Other reform recommendations commissioned by the city, such as those set forth in the reports by the Community Policing Task Force and the Independent Review Panel led by Jonathan Smith that investigated the Elijah McClain case, are already being considered and will be incorporated into the recommendations we are set to receive from 21CP Solutions, the independent firm we hired to conduct a thorough assessment of the APD. We hope to have all the reviews in place by the end of the summer and will fairly and equitably consider all the recommendations, knowing that some of them may not be immediately actionable by the city alone.

I want our reform efforts to have long-lasting success and a positive impact on community members. Some of them, which seek to solidify large-scale systemic change, will require tough conversations and adjustments along the way. I thank each of you who have already contributed — members of the City Council, community leaders and activists, residents, members of the APD and city employees who answered the call to help. We must work together and support each other.

This is not a sprint nor is it a marathon — it is both. I support our reform efforts and I support our officers. We can and should support both. I assure you that Aurora will not waver from its commitment to have city departments and agencies that embody the rich, culturally diverse community we serve.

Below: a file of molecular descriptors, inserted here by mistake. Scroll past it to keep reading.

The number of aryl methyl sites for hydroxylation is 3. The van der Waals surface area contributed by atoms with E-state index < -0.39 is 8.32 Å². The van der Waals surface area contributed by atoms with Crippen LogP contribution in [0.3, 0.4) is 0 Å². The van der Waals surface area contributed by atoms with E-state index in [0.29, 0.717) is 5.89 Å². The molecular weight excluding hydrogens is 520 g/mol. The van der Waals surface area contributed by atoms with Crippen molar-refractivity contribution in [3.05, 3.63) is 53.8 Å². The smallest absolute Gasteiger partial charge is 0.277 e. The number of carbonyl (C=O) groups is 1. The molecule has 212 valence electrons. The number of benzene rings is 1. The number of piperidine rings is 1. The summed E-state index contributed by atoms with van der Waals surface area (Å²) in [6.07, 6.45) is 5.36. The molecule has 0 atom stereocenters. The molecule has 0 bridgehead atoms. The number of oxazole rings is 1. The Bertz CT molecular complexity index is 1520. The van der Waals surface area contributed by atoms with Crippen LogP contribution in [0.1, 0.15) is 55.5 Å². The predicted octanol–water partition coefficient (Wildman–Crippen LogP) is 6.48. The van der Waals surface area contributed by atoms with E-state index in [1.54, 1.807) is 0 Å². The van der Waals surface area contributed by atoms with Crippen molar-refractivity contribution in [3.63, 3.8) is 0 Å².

Jim Twombly is Aurora City Manager.

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Joe Felice
Joe Felice
2 months ago

We appreciate their efforts and hope they bear fruit. It will take a while for the rank and file to get on board and change its ways, however.

2 months ago

I’ll start like the City Manager did: “Over the past 18 months” major and minor crime has dramatically increased month over month while the City Manager has tried all the things written in his letter.

The APD’s rank and file is at the lowest level of morale that I’ve seen since I moved here in 1982.

You say you support our officers. I say, they don’t believe you, nor do I.

Jim, your efforts are not working in either the sprint or the marathon and crime continues to rise in the City of Aurora. Seems like over 18 months your programs should be showing some positive results not more crime. Can’t see how you or Chief Wilson can spin this any other way.

Jeff Brown
Jeff Brown
2 months ago

Good piece.. Long lasting success will also require adequate revenue and for that to occur, Aurora must revitilize its retail, dining and entertainment economy.

Denver’s retail, measured per capita, burns 59% hotter than Aurora’s while Aurora falls 14% below the average among Colorado cities closed in population. Denver’s also the city’s top competitor when hiring. Both cities largely depend on sales tax for everything.

We’ve seen the results when things like Internal Affairs go unfunded– and this was during a booming economy no less.

If someone has a better revenue solution for the city than a major entertainment district near DIA with a large performing arts center, then bring it forward! People will come to Aurora for bucketlist entertainment and 100-150 shows per year is attainable. Just look at Irving, TX (pop. 230K) and the city-owned Toyota Music Factory.

Last edited 2 months ago by Jeff Brown
1 month ago
Last edited 1 month ago by MechasaurusWrecks
Kara Mason
Kara Mason
1 month ago

Hi there! Managing Editor here. You can view the report here, starts on page 315: https://www.auroragov.org/common/pages/DisplayFile.aspx?itemId=17920880